COALES' NOTES / Paper chases: Gordon Coales records a week of uncomfortable revelations in the world of Ars Longa

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THURSDAY: I was amazed to come back from lunch today to find Di here, deep in confab with Rory. I asked if she was back with us again. She said, 'not at all, friendly call' - and then, 'incidentally, Gordon, you left Lottie in charge here when we were up in Edinburgh, didn't you?' I replied, not exactly - if she remembered, it was she who had introduced Lottie into the office, supposedly to assist me, and I had then been unwillingly summoned to Edinburgh to deal with her life crisis, so I could not be held responsible for anything.

Di said, 'Well, whatever,' and added that I might be interested to hear Lottie was now finally writing an article about Ars Longa. I said I'd believe it when I saw it.

Di went on: 'The thing is, it may not be wholly favourable. I think she went through some of the files when she was here. And then I may have said various things to her subsequently. So just to warn you.' I suggested perhaps she might try and talk her out of it. She replied: 'Well, it is the first proper piece she's had accepted in a national newspaper. And don't forget - Richard Silver is trying to sue me for breach of contract.' I was not aware of that. I asked how she was finding the world of dance. She said it was a real liberation, bye.

Rory later told me he'd known all about this. Lottie had already been on to him. 'I gave her a quote saying basically no comment.' He wasn't too worried about it. 'It's probably just going to be a re-hash of the installation incident in Wales last year and that was all cleared up at the inquest. We're in the clear there.' I was aware of that one, at least.

FRIDAY: I have the mischievous document before me. She actually managed to miss the installation death, but it hardly signifies. The headline runs: 'ARS BACKWARDS - is this the future of arts management? Lottie Jones looks at one private sector arts organisation, and hopes not.' Thereafter I extract, passim:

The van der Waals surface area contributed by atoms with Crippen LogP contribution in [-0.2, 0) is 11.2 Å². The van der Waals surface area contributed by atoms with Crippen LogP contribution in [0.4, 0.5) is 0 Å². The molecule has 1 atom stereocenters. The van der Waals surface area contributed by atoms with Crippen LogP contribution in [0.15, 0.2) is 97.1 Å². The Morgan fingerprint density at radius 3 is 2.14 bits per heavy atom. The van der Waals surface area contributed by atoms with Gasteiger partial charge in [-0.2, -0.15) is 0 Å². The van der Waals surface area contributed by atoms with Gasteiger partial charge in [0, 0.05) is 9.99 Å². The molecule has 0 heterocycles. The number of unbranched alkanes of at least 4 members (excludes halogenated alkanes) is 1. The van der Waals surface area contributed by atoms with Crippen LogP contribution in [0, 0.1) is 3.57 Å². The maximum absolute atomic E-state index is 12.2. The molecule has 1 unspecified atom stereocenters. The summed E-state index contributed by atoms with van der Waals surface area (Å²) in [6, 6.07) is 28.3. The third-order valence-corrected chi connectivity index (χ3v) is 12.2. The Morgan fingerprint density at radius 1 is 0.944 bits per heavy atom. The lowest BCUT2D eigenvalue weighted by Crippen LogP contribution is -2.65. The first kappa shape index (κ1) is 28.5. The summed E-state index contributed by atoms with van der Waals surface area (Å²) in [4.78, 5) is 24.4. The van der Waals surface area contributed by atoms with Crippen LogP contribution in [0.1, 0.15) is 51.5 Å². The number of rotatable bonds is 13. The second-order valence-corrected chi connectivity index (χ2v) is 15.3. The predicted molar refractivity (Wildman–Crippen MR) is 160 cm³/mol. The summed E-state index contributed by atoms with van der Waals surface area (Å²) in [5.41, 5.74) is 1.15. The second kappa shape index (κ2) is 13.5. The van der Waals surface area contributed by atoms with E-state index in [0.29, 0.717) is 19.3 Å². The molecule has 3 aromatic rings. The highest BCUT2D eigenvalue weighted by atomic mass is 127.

'One of a new breed of commercial 'arterprises', where profit comes first, and artists and integrity are sorry also- rans . . . This is arts management, Hale and Pace style. Project Co-ordinator Rory Loaf concedes that 'a certain level of creative friction is perhaps inevitable' . . .' (fatuous). 'Diana Mallin, who resigned from Ars Longa last month to work with PVC Dance Company, talks of a growing disenchantment with AL's 'quick turnover, quick getaway' methods . . .' (devised largely by herself). 'Cast-iron contracts forbid artists from commenting publicly on the organisation, but several have none the less been willing to speak . . .'

And heading the bill, naturally: 'Performance artist Alan Dunn, forcibly removed from a company attachment mid- project . . . (ie while asleep) . . . 'The highly respected Hypnos Ensemble who were compelled to pose semi-nude in an aquarium for publicity shots . . .' (all their idea, as it happens). 'Radar Theatre, who at the last moment had 50 minutes cut from the running time of one of their ground-breaking Schiller productions, and were simply told to 'act faster' . . .' (true, in a way).

And much more in this vein, talk of 'unanswered questions', concluding, 'But for many of those involved with Ars Longa over the last four years, the question is a simple one. How much longer?' It is a tissue of distortion. No mention of me anyway.

Silver was on the phone first thing (from Blackpool, I gathered), very excitable - everyone in breach of contract, sack them all. I counselled calm, best to take no immediate action, the journalist herself was notoriously incompetent, he might even be able to sue her - which did the trick. It wasn't the moment to raise my own contractual status.